The Liberty in 1937 (left from the State)
In 1919, the company started construction on the Mideke Supply Company Building in Bricktown at 100 E. Main in the warehouse district, Bricktown today. The building opened its doors in 1920 and it still stands, as shown in the current photographs, below.
The Building On June 8, 2008
In 1921, the company built one of its most impressive and enduring buildings to date, the Tradesmens National Bank at the northwest corner of Main and Broadway. That building later became City National Bank and is the City Center Building today. Once built, Reinhart & Donovan moved its offices there. In the company’s July 17, 1921, Oklahoman ad associated with the grand opening of that building, Reinhart & Donovan proudly showed other buildings it had built as of that date, not all in Oklahoma City:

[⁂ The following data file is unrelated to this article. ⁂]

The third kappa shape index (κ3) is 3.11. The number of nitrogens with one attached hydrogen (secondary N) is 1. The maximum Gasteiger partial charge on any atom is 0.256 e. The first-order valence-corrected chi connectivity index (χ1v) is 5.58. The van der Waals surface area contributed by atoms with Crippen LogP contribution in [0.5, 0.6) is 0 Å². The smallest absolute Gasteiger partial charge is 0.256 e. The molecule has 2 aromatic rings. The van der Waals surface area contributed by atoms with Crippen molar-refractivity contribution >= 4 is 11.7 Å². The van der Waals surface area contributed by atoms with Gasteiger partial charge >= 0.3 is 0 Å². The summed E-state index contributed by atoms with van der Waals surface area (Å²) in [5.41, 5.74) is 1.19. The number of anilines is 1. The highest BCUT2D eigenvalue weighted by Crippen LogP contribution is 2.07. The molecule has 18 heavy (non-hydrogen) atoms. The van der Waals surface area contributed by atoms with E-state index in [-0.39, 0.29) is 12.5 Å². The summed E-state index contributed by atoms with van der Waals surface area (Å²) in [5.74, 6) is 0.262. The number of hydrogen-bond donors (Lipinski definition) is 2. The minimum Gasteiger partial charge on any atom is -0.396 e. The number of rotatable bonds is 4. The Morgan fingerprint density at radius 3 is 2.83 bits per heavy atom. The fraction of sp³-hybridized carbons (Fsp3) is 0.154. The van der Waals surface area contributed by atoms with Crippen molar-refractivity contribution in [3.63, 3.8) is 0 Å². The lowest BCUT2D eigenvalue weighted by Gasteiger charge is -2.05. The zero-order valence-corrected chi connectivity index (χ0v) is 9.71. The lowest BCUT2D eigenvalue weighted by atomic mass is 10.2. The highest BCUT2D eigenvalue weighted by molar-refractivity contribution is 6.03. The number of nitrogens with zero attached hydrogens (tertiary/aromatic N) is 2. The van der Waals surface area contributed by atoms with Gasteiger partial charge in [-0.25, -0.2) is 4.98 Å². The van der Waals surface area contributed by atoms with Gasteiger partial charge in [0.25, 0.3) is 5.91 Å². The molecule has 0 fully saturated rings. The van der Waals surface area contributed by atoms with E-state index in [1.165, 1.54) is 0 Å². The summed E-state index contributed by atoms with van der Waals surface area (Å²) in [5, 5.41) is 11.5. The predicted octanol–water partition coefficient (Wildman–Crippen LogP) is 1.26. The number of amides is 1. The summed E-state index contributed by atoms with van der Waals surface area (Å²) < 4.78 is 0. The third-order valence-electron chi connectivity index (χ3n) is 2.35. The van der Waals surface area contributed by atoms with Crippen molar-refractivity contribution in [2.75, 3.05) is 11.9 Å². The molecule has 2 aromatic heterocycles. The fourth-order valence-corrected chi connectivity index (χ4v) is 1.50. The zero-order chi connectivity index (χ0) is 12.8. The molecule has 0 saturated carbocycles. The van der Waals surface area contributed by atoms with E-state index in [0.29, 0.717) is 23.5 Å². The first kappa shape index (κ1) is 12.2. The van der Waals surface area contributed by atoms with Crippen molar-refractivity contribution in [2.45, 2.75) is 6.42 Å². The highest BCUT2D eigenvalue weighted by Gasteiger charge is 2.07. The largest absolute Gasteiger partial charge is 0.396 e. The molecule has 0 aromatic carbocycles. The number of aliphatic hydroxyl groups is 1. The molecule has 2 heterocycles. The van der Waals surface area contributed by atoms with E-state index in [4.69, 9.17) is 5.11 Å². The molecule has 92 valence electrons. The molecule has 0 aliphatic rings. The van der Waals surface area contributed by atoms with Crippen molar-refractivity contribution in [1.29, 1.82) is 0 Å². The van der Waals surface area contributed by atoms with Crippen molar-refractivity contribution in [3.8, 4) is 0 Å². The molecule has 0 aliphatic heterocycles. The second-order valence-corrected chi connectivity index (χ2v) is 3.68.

Click the images below for a larger view
Originally Tradesmens National, it is the City Center today
In this Vanished Spendor II vintage postcard,
notice Security National Bank’s location, north of Tradesmens
Notice in the above postcard, too, the white building at the end of the same block – that is the Medical Arts Building built by Reinhart & Donovan – I’ll get to that building shortly.
The 1921 ad showed pictures of three buildings elsewhere, the First Christian Church in Ft. Worth and a pair of buildings at the A & M College, Stillwater: the Science Building and the Armory Gymnasium Building.
The 1914 First Christian Church in Ft. Worth is still going strong and was listed in the National Register of Historic Sites in 1983. It is seen in a contemporary photo below from that church’s website:
Postcard views of the OSU buildings identifed in the ad are shown below (larger images not available):